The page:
Public Relations Agency of the Year 2016 (Bronze)

Leading Southeast Asia Campaign 2015 (Gold)

2015 Marketing Interactive PR Gold Award

2012: The year marketers crashed the Dreamforce party

25th Sep 2012 | Credits to Brooke Hovey

Last week, I attended the annual Salesforce conference, Dreamforce, for the first time. As I walked amongst the 86,000+ blue badge-holders in and around San Francisco’s Moscone Center, I was delighted to see many familiar faces – marketers like me, who were all first-timers as well. While the event is dubbed the “Cloud Computing Event of the Year,” it was the central theme, “Touch the Social Enterprise,” and the unveiling of the company’s much-anticipated Marketing Cloud and Social Hub that drew me and my fellow marketers in. For those of us not fully awake at the opening keynote, MC Hammer’s live performance of “2 Legit 2 Quit” – adapted to tout the new features of Salesforce – signaled the start of an eventful week.

Rather than try to recap all of the news coming out of Dreamforce, I summarized a few key trends and insights that caught my attention:

End of the Social Media Ownership Debate

Ironically, I was invited to speak on a Dreamforce panel to answer the question, “Who Owns Social?” While I can passionately advocate for the unique expertise PR/communications professionals bring to social media strategy (strength in brand storytelling, heritage in earned engagement, trust and credibility), the truth is – NO ONE OWNS SOCIAL. It's transforming every part of the enterprise (marketing, sales, CRM, service, product development, HR), and collaboration and integration are the keys to success. That was the conclusion of our panel and a theme that was also emphasized during Salesforce CEO Marc Benioff’s keynote address, “Business is Social.” I discussed this idea further with Radian6’s Marcel LeBrun, who offered a great analogy. He said, “Social is a channel for communications, like the telephone. No one asks which department owns the telephone. They all use it, only in different ways.” Building on Marcel’s analogy, I’d suggest an important nuance: If all departments are engaging with consumers on the same open conference call, they should be coordinating!

Promise of “Insight Into Actions, Connections into Customers for Life”

This is the promise of the Salesforce Marketing Cloud, the unified social marketing solution built through the company’s acquisition of Radian6, a leader in social listening, and Buddy Media, a leader in social marketing. The solution offers six key capabilities:

      Social Listening
      Social Content Publishing
      Social Engagement
      Social Ad Placement & Optimization
      Cross-Channel Measurement
      Workflow & Automation

Given that Salesforce closed the Buddy Media deal just over one month ago, their accomplishments to date are impressive, but I’d still characterize what I saw as the “beginning” – not yet a seamless integration of user experience, but well on its way. It’s a union that offers great promise to marketers – particularly at large enterprises – and I’m excited to see what’s to come.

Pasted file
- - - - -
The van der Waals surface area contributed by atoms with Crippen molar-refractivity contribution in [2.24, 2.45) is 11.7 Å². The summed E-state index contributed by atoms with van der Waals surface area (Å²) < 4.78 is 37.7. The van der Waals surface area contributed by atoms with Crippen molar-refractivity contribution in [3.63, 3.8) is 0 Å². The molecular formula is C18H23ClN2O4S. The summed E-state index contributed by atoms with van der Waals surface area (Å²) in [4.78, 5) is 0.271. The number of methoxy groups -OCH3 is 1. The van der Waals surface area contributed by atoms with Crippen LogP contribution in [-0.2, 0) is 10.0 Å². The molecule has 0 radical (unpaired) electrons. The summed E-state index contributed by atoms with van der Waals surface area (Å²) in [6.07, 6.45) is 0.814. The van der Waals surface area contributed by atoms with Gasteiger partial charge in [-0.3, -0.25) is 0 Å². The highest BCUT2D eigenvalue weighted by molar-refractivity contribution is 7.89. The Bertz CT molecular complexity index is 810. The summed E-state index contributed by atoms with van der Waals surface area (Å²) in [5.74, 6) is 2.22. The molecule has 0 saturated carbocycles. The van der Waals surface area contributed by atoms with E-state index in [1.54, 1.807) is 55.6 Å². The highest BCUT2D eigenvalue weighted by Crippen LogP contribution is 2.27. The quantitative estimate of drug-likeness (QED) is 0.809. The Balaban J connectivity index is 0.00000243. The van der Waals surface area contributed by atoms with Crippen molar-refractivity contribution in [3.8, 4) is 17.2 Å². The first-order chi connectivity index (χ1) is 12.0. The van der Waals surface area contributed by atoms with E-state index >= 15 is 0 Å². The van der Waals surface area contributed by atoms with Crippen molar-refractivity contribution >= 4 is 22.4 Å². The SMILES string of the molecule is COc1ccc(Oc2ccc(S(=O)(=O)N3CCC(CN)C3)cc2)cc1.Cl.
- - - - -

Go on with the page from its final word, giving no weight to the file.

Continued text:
Watch Salesforce Marketing Cloud Demo.

Rise of Social Media “Command Centers”

Whether you call it a “Command Center” or a “Nerve Center," social hubs are popping up in large enterprises everywhere. Their purpose is to centralize social media listening, analysis and routing of insights/issues for action by various business units. And they’re more and more visible. Beyond establishing the processes and technology, many companies (e.g., Dell, 3M) are creating physical environments to brand these efforts and visualize the data – helping employees feel what it means to bring the voice of the customer inside of the enterprise.

Check out the Dreamforce Social Media Command Center as an example:

Quest for Social Media Engagement at Scale

While marketers are investing in social media, many still struggle with issues of scale and ROI. It’s easy to understand the inherent challenge: Scale requires some degree of automation, which is difficult in a channel that demands personal, human interaction. Salesforce is attempting to address this through Radian6’s Social Hub, described as “the first process automation engine for your Socially Connected Enterprise.” Essentially, it lets you apply sophisticated analysis and rules to organize conversations, add social insights to customer profiles and share insights across marketing, sales and service teams. For example, you can create a rule that automatically builds a database of customers who comment positively about a product – a database of advocates who can be tapped for a future marketing campaign. Alternatively, you can automate Salesforce Case creation and association with customer records to speed the resolution of service issues. In both cases, you can still engage these people individually, but the automation in the background supports efficiency and scale.

Maturity from Theory to Methodology to Technology

From a broader perspective, it’s interesting to observe a shift in conversations happening inside large enterprises. When we started crafting social media strategies for brands six years ago, our discussions often focused on THEORY – led by change agents who recognized a shift in the media landscape and a new way to communicate directly with audiences. Soon after, we found ourselves talking more about METHODOLOGY, as proven frameworks and approaches helped to secure buy-in and enable successful activation. Today, there’s a new item on the agenda: TECHNOLOGY. While theory and methodology are still important, technology is critical to enabling social marketing at scale and, more importantly, the full realization of the social enterprise.

Did anyone else attend the conference or follow the news? I’d love to hear your impressions.

If you weren’t able to attend the conference this year, you can view the keynotes and sessions on the Dreamforce YouTube Channel.